The conclusion of the first book — much like the conclusion of the first Thieves World book, come to think of it — has Asprin talking about how he got the idea for the story, in this case from a ‘gag postcard’ that White sent him showing a variety of fantasy-figure types sitting around playing cards, with one figure — a very self-satisfied, slyly smiling, lithe dragon — clearly winning, and not above a bit of cheating to do it. One thing led to another and soon Asprin and White were off and running with their take on yet another unheroic heroic partnership, with Duncan, an amiable but not always all-together failed knight cast out by his family, stumbling across and hitting off with Mallory — like all dragons a financial genius, but prone to gambling away his profits.
Light, a romp, completely unserious and utterly hilarious, the Duncan and Mallory books are, as with Asprin’s humor in general, best appreciated by an audience steeped in the subculture, but broad enough to draw in folks who basically know the broad outlines. White’s artwork took everything higher as a result, expanding out the humor in the style that another recently deceased creator — original Mad magazine artist Will Elder, perfecter of the ‘chicken fat’ additions to the general outlines of a story, stuffing panels with outrageous references and sight gigs — did on his work.
The results hold up still, and shows just how well suited Asprin was for collaboration. Mallory’s conniving draconian nature comes across in his dialogue while White’s wonderful art work — her depiction of him smiling the toothiest most insincere smile ANYWHERE is still one of my personal high points for visual comic humor to this day — kicks the idea up to the moon. Everything from insurance scams and (literal) loan sharks to one of the most ridiculous ideas around — a dude ranch for herding tarantulas (the better to make tarantula-hair sweaters with, of course) — and more crops up, beautifully realized. (Both Asprin and White appear in the books as well, caricatured by White for the roles of the not-quite-successful schemers Bilgewater and Sadie, a fun cameo.)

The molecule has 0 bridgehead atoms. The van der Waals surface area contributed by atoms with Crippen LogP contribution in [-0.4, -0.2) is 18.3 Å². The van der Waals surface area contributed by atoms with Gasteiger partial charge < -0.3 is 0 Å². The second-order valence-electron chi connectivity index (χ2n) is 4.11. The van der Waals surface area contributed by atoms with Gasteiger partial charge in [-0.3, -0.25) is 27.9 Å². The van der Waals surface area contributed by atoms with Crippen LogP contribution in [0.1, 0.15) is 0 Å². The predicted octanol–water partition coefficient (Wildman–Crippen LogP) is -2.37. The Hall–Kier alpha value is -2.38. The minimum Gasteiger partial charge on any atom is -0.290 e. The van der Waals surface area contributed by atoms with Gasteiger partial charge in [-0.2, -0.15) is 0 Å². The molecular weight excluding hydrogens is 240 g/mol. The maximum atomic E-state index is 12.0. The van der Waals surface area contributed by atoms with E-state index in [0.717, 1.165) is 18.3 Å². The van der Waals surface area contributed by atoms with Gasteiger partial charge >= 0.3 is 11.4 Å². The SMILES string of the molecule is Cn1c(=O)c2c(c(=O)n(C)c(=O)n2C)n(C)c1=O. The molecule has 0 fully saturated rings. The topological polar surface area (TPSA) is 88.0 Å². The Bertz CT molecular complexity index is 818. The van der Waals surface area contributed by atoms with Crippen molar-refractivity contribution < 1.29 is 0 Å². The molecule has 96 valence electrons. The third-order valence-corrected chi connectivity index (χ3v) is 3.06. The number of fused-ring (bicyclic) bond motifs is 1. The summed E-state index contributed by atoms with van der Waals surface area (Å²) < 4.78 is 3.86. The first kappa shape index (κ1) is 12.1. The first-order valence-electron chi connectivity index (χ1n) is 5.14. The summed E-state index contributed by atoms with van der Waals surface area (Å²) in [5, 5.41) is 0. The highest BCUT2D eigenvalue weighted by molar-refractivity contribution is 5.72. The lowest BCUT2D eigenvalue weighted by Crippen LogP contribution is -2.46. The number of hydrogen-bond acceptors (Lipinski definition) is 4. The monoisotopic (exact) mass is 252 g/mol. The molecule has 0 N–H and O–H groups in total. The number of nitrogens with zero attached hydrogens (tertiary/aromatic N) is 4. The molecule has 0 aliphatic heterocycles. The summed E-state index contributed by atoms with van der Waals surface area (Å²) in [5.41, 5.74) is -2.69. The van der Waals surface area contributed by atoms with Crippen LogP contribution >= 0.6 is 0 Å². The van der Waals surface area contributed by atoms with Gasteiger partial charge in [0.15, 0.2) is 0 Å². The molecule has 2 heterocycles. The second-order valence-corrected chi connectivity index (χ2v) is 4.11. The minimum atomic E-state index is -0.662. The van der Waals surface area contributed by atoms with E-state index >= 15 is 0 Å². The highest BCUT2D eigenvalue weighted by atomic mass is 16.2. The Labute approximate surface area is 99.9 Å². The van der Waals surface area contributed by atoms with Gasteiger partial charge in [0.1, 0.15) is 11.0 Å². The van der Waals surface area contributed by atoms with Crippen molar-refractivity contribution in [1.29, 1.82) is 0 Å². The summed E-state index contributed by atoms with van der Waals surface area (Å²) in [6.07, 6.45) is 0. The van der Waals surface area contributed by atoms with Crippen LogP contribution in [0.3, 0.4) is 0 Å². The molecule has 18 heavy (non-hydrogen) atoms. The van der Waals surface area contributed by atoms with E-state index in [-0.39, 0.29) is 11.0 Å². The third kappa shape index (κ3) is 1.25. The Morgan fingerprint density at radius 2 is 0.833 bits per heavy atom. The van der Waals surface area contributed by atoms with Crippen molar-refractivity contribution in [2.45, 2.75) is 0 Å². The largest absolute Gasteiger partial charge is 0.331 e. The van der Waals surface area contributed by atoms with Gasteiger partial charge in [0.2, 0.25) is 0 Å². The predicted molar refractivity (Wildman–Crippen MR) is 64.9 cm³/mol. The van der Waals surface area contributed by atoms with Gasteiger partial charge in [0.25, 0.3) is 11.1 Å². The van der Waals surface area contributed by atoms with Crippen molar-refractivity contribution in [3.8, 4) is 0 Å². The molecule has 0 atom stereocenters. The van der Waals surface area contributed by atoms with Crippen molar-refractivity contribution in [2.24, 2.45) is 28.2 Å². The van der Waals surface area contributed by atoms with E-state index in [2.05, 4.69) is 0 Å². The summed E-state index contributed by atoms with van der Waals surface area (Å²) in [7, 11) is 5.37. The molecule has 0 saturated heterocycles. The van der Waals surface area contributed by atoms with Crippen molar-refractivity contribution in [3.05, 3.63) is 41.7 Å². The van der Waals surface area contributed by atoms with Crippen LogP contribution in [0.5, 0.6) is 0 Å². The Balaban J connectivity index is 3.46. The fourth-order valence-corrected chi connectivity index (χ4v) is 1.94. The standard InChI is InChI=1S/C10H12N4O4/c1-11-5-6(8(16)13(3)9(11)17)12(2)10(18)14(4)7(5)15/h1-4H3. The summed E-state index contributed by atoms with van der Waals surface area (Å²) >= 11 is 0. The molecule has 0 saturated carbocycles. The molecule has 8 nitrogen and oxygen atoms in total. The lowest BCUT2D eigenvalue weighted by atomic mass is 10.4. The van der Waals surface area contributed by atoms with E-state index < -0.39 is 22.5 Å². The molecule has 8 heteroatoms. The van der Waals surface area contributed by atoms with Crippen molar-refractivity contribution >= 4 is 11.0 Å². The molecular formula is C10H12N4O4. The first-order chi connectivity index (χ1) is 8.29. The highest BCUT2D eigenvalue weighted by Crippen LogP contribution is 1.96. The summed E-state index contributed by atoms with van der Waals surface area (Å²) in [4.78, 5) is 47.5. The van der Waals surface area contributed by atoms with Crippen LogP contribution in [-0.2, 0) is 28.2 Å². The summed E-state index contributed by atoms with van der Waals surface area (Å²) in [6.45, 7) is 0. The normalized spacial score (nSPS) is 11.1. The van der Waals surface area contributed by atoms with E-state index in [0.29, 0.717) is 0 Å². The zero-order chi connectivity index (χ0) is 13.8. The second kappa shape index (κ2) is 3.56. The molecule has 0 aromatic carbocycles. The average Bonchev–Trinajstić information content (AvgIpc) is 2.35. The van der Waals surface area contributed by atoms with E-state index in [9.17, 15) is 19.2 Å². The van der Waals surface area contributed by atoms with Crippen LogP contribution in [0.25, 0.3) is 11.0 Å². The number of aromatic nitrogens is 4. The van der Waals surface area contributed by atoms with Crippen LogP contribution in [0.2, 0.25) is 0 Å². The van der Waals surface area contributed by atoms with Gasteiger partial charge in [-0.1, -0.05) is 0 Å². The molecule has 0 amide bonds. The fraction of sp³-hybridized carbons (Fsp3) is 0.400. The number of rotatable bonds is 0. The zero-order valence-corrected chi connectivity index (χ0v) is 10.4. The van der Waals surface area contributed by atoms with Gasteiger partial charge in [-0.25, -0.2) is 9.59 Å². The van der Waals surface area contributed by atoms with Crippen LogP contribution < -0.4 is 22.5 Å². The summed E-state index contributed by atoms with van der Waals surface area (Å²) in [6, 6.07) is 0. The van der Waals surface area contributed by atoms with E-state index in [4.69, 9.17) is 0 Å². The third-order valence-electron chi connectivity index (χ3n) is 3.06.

There’s a lot more of Asprin’s work that I’ve yet to fully discover, and as times and interests have shifted I might not go back, but it’s good to know he was still plugging away with as much vim as ever. This enjoyable interview with both Asprin and yet another collaborator, Eric Del Carlo, helps to show things were not always smooth sailing for him in recent years — he mentions personal and financial troubles in the 1990s that caused him to focus elsewhere for a long while, which is explained in further detail here, and which also specifically explains why so much of his later work was strictly collaborative — and it’s worth remembering that one’s life is not one’s work, and vice versa. Also, as someone who had settled in New Orleans some years before Katrina and who stuck it out there since, he doubtless saw more thoroughly than most just how poorly this country can serve itself after a crisis (or before it).
But he left his mark, had a full life, and passed at a time when he was engaged in all sorts of further projects and work — no bad way to go, not at all. RIP sir, and thanks again for the laughs as well as the straightforward stuff too. They both made their mark.